Gallbladder Empyema Workup

Updated: Nov 13, 2016
  • Author: Benjamin Pace, MD, FACS; Chief Editor: Praveen K Roy, MD, AGAF  more...
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Workup

Laboratory Studies

Laboratory tests for presumed empyema of the gallbladder include complete blood cell (CBC) count with differential, liver function tests, prothrombin time (PT), and activated partial thromboplastin time (aPTT).

Persistent and even increasing leukocytosis at levels greater than 15,000/dL (with a left shift on differential) despite appropriate antibiotic therapy is characteristic of empyema of the gallbladder. However, this scenario may occur in association with gangrenous cholecystitis and with several other differential diagnoses.

When arising from complicated acute cholecystitis, liver chemistry findings associated with empyema of the gallbladder are usually within reference ranges, which helps differentiate this condition from empyema of the gallbladder and/or cholangitis secondary to distal biliary tract obstruction. One exception is empyema of the gallbladder in which the enlarged "penile" gallbladder compresses the common/hepatic bile ducts (Mirizzi syndrome), giving rise to mildly elevated alkaline phosphatase and bilirubin levels.

Serial blood cultures are beneficial in patients with bacteremia; positive results help direct antibiotic therapy.

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Imaging Studies

Ultrasonography of the gallbladder is indicated in presumed empyema of the gallbladder. The finding of an enlarged, distended gallbladder and associated pericholecystic fluid points to an acute inflammatory process involving the gallbladder. Although suggestive, this does not adequately differentiate uncomplicated acute cholecystitis from the complication with empyema and/or gangrene. Most importantly, it contraindicates further conservative management and signals the need for prompt intervention.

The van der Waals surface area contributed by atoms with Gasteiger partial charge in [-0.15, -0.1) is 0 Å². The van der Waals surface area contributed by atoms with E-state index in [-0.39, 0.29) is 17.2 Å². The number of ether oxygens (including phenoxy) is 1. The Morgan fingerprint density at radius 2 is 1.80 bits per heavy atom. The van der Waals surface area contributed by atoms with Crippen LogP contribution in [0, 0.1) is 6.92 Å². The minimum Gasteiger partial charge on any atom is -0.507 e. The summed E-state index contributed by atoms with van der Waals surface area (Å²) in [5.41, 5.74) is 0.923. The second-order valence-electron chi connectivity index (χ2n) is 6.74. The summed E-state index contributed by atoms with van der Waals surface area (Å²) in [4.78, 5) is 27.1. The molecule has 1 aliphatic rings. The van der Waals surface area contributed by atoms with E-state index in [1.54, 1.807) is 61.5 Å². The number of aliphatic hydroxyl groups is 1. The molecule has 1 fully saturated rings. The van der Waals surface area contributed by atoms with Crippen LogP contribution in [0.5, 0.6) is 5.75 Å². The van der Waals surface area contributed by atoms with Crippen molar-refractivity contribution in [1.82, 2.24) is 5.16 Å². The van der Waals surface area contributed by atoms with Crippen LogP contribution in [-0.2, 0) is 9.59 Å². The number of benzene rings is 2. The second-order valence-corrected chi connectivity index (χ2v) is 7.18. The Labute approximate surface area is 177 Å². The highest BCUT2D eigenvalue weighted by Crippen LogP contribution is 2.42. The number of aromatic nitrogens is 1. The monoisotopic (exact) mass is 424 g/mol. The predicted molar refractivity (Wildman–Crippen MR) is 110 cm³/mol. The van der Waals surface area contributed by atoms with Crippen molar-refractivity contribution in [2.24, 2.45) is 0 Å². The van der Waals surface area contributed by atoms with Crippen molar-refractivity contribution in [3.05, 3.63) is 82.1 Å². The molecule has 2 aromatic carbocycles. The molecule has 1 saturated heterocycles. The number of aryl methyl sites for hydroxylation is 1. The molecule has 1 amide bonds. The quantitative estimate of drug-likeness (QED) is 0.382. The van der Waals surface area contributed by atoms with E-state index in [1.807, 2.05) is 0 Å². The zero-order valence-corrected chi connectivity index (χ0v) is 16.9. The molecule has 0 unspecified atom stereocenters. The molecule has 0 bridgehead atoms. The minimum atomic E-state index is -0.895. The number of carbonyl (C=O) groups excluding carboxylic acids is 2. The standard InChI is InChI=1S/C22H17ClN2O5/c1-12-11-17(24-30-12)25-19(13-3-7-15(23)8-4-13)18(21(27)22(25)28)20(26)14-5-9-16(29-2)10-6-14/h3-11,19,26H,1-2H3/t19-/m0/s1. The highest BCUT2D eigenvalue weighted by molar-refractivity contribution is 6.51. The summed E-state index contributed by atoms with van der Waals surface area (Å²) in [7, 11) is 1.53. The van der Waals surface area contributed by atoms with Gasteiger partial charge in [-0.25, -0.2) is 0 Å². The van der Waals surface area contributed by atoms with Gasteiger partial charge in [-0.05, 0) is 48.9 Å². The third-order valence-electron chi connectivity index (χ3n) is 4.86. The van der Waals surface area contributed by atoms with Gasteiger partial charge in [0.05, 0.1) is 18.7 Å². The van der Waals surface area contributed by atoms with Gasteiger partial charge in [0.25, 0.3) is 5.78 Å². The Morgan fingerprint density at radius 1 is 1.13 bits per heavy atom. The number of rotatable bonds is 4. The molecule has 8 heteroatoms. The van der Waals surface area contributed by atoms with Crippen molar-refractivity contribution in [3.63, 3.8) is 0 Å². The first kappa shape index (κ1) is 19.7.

Although ultrasonography is the preferred examination for probable cases of empyema, the condition is frequently discovered on computed tomography (CT) scans performed with other conditions on the differential diagnosis in mind.

On diffusion-weighted (DWI) magnetic resonance imaging (MRI), diffusion restriction in non-neoplastic lesions sometimes provides additional information that can help to establish a correct diagnosis in patients for whom conventional images have yielded equivocal findings. DWI may help to differentiate gallbladder empyema from dense bile or sludge in the gallbladder. [2]

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Procedures

Endoscopic retrograde cholangiopancreatography (ERCP) is not indicated if empyema of the gallbladder is thought likely because it may delay definitive diagnosis and operative treatment.

Histologic findings include a pus-filled gallbladder, with or without calculi, and an acute suppuration of the gallbladder wall, with or without areas of gangrene and perforation.

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